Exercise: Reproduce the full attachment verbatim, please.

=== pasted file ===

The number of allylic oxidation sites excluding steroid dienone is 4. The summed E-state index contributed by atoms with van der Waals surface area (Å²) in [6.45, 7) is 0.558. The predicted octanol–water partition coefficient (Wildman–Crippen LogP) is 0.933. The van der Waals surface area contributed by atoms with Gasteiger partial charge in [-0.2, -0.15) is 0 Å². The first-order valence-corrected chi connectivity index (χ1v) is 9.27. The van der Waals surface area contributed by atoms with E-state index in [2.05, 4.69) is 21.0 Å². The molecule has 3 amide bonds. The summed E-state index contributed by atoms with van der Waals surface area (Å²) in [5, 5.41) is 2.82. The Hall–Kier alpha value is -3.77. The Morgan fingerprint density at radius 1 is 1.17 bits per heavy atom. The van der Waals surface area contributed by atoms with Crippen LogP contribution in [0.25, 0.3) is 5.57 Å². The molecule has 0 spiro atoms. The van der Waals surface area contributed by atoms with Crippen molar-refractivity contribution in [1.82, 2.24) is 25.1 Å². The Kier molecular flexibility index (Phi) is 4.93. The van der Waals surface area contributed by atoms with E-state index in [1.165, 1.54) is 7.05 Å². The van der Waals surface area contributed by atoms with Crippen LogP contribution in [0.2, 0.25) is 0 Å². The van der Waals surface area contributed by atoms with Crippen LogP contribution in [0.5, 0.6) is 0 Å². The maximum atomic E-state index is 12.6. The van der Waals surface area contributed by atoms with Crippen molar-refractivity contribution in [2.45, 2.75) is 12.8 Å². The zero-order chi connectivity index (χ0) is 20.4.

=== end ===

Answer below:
The number of allylic oxidation sites excluding steroid dienone is 4. The summed E-state index contributed by atoms with van der Waals surface area (Å²) in [6.45, 7) is 0.558. The predicted octanol–water partition coefficient (Wildman–Crippen LogP) is 0.933. The van der Waals surface area contributed by atoms with Gasteiger partial charge in [-0.2, -0.15) is 0 Å². The first-order valence-corrected chi connectivity index (χ1v) is 9.27. The van der Waals surface area contributed by atoms with E-state index in [2.05, 4.69) is 21.0 Å². The molecule has 3 amide bonds. The summed E-state index contributed by atoms with van der Waals surface area (Å²) in [5, 5.41) is 2.82. The Hall–Kier alpha value is -3.77. The Morgan fingerprint density at radius 1 is 1.17 bits per heavy atom. The van der Waals surface area contributed by atoms with Crippen LogP contribution in [0.25, 0.3) is 5.57 Å². The molecule has 0 spiro atoms. The van der Waals surface area contributed by atoms with Crippen molar-refractivity contribution in [1.82, 2.24) is 25.1 Å². The Kier molecular flexibility index (Phi) is 4.93. The van der Waals surface area contributed by atoms with E-state index in [1.165, 1.54) is 7.05 Å². The van der Waals surface area contributed by atoms with Crippen LogP contribution in [0.2, 0.25) is 0 Å². The van der Waals surface area contributed by atoms with Crippen LogP contribution in [0.5, 0.6) is 0 Å². The maximum atomic E-state index is 12.6. The van der Waals surface area contributed by atoms with Crippen molar-refractivity contribution in [2.45, 2.75) is 12.8 Å². The zero-order chi connectivity index (χ0) is 20.4.